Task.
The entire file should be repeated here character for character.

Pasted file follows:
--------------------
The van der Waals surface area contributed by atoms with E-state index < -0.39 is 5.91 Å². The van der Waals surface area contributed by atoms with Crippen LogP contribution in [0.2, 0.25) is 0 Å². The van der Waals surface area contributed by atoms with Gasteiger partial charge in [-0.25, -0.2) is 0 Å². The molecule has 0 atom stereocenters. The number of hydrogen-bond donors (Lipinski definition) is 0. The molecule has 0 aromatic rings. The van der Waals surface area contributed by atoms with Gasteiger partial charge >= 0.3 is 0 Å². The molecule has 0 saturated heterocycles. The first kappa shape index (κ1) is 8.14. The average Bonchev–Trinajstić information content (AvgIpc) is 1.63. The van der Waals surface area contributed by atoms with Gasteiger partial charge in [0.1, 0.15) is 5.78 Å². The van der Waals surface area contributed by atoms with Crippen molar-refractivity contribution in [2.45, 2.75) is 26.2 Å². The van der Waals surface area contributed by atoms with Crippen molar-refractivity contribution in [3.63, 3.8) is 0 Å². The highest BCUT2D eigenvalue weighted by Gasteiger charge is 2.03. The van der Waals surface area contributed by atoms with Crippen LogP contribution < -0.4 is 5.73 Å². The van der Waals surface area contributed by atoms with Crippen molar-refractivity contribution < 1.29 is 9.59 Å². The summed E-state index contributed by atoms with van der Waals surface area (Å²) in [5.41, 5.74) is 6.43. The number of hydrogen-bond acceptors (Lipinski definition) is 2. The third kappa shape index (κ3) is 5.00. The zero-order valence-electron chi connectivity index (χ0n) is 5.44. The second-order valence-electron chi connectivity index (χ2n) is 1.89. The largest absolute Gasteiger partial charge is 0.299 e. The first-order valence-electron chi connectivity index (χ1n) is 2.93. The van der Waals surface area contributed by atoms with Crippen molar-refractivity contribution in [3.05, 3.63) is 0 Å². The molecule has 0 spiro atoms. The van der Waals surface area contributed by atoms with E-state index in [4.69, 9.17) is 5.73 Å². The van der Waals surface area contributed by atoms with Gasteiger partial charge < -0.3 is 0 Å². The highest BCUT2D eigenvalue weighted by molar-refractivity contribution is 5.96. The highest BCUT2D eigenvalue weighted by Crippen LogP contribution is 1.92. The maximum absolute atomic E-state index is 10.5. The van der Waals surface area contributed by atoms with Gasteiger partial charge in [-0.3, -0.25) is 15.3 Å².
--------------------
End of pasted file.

The van der Waals surface area contributed by atoms with E-state index < -0.39 is 5.91 Å². The van der Waals surface area contributed by atoms with Crippen LogP contribution in [0.2, 0.25) is 0 Å². The van der Waals surface area contributed by atoms with Gasteiger partial charge in [-0.25, -0.2) is 0 Å². The molecule has 0 atom stereocenters. The number of hydrogen-bond donors (Lipinski definition) is 0. The molecule has 0 aromatic rings. The van der Waals surface area contributed by atoms with Gasteiger partial charge >= 0.3 is 0 Å². The molecule has 0 saturated heterocycles. The first kappa shape index (κ1) is 8.14. The average Bonchev–Trinajstić information content (AvgIpc) is 1.63. The van der Waals surface area contributed by atoms with Gasteiger partial charge in [0.1, 0.15) is 5.78 Å². The van der Waals surface area contributed by atoms with Crippen molar-refractivity contribution in [2.45, 2.75) is 26.2 Å². The van der Waals surface area contributed by atoms with Crippen molar-refractivity contribution in [3.63, 3.8) is 0 Å². The highest BCUT2D eigenvalue weighted by Gasteiger charge is 2.03. The van der Waals surface area contributed by atoms with Crippen LogP contribution < -0.4 is 5.73 Å². The van der Waals surface area contributed by atoms with Crippen molar-refractivity contribution < 1.29 is 9.59 Å². The summed E-state index contributed by atoms with van der Waals surface area (Å²) in [5.41, 5.74) is 6.43. The number of hydrogen-bond acceptors (Lipinski definition) is 2. The third kappa shape index (κ3) is 5.00. The zero-order valence-electron chi connectivity index (χ0n) is 5.44. The second-order valence-electron chi connectivity index (χ2n) is 1.89. The largest absolute Gasteiger partial charge is 0.299 e. The first-order valence-electron chi connectivity index (χ1n) is 2.93. The van der Waals surface area contributed by atoms with Crippen molar-refractivity contribution in [3.05, 3.63) is 0 Å². The molecule has 0 spiro atoms. The van der Waals surface area contributed by atoms with E-state index in [4.69, 9.17) is 5.73 Å². The van der Waals surface area contributed by atoms with Gasteiger partial charge < -0.3 is 0 Å². The highest BCUT2D eigenvalue weighted by molar-refractivity contribution is 5.96. The highest BCUT2D eigenvalue weighted by Crippen LogP contribution is 1.92. The maximum absolute atomic E-state index is 10.5. The van der Waals surface area contributed by atoms with Gasteiger partial charge in [-0.3, -0.25) is 15.3 Å².